Thursday, January 1, 2015

the sixties: an introduction

I wasn't ready for the sixties, but then i guess maybe no one was. For me they were prefaced by a replay of the thirty years war on  my great-grandmother's porch as she--protestant--and her sister--catholic--argued about what John F. Kennedy might be like as president. They ended more or less in the ashes and coffins of the war in Vietnam. 'Ask not what your country can do for you. Ask what you can do for your country.'

The day I listened to Kennedy's inaugural speech was sunny in Jonesboro. The great cold front that kept President Hoover from attending the inauguration had already moved east. I remember listening to the new, young, president, on my Channel Master transistor radio while I worked in jeans and t-shirt on some carpentry project in the back yard, but this is an unreliable memory since 20 January was a Friday. It was a heady time, it seemed, for liberals,which was more or less what I considered myself. Marian Anderson sang 'The Star Spangled Banner', and there was a fanfare written by Leonard Bernstein, and a poem, 'The Gift Outright', by Robert Frost, with the addition of a special 'Preface'. My great-grandmother's fears were fed by Mr. Kennedy's attending a mass in Georgetown before the ceremony, and by Richard Cardinal Cushing's twelve-minute invocation, but there were also prayers by a pastor from Austin, Texas, and by Rabbi Nelson Glueck and an orthodox archbishop.

Despite the feeling that a new era was beginning, Sammy Davis, Jr., was dis-invited because of his marriage to a white Swede, May Britt, which had been postponed until after the election.  Still, many black artists were around for the inauguration and the celebrations afterwards, as well as non-black artists such as Mark Rothko and Diana Vreeland. The contrast between 70-year-old Eisenhower and 43-year-old Kennedy was remarkable. The contrast between Mamie Eisenhower and Jacqueline Kennedy was even more remarkable.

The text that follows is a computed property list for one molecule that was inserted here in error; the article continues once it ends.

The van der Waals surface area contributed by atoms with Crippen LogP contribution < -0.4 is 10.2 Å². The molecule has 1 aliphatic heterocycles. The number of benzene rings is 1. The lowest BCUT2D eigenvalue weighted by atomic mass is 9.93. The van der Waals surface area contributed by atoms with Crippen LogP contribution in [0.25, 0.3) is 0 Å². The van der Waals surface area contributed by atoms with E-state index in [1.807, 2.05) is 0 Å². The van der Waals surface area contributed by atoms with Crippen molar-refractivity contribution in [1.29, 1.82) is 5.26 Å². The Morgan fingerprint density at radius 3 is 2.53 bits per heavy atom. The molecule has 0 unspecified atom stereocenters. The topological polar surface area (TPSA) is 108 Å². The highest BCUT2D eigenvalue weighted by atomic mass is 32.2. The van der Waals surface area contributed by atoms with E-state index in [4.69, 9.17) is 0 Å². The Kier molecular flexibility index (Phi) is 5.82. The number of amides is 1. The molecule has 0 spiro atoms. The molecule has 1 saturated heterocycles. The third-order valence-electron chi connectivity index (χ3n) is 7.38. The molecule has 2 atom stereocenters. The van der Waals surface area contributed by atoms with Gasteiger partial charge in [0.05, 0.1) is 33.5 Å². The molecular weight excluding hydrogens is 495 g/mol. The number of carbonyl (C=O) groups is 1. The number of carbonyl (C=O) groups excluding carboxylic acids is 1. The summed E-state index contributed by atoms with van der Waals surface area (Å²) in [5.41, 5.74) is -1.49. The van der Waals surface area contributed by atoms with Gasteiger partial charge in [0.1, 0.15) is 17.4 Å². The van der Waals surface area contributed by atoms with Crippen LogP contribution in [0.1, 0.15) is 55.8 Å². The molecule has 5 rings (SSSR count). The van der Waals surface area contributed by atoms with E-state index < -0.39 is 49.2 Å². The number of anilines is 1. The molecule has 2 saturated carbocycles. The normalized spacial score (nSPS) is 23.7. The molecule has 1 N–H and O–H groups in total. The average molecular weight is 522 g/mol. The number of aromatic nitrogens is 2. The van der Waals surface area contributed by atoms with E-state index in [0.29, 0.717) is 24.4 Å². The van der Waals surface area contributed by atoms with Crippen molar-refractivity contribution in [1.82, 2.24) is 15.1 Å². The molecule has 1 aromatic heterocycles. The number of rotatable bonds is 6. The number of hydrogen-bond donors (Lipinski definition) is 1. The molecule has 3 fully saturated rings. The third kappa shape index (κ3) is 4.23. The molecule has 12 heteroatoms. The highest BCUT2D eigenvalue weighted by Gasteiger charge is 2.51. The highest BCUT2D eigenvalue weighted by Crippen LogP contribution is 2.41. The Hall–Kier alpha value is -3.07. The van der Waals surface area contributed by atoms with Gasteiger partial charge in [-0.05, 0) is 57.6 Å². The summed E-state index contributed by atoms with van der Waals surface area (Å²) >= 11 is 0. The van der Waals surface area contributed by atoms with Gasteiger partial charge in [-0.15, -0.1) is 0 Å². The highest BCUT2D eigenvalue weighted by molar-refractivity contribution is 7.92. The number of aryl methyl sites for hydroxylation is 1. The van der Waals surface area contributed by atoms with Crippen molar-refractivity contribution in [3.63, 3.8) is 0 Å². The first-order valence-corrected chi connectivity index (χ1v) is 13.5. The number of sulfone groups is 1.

The short presidency of John Kennedy, which ended with his wife holding his bleeding head on her pink Chanel knock-off, was called 'Camelot', and seemed much more hopeful than was really justified. The president who had said 'we should never fear to negotiate' would bring us to the brink of war over Soviet missiles in Cuba. The president who would often repeat in his speech 'Let both sides', was able to do little to unite the sides, but his perceived radicalism perhaps made it easier for President Johnson to bring about some real negotiation between 'both sides'.

I have no intention to praise or vilify President Kennedy. The times were beginning to become very complicated. I merely suggest that his presidency is a good symbol for the hope we had for the new decade in 1961 and for the very different ways the decade would work out. It was as if we were all flower children, whether we knew it or not.

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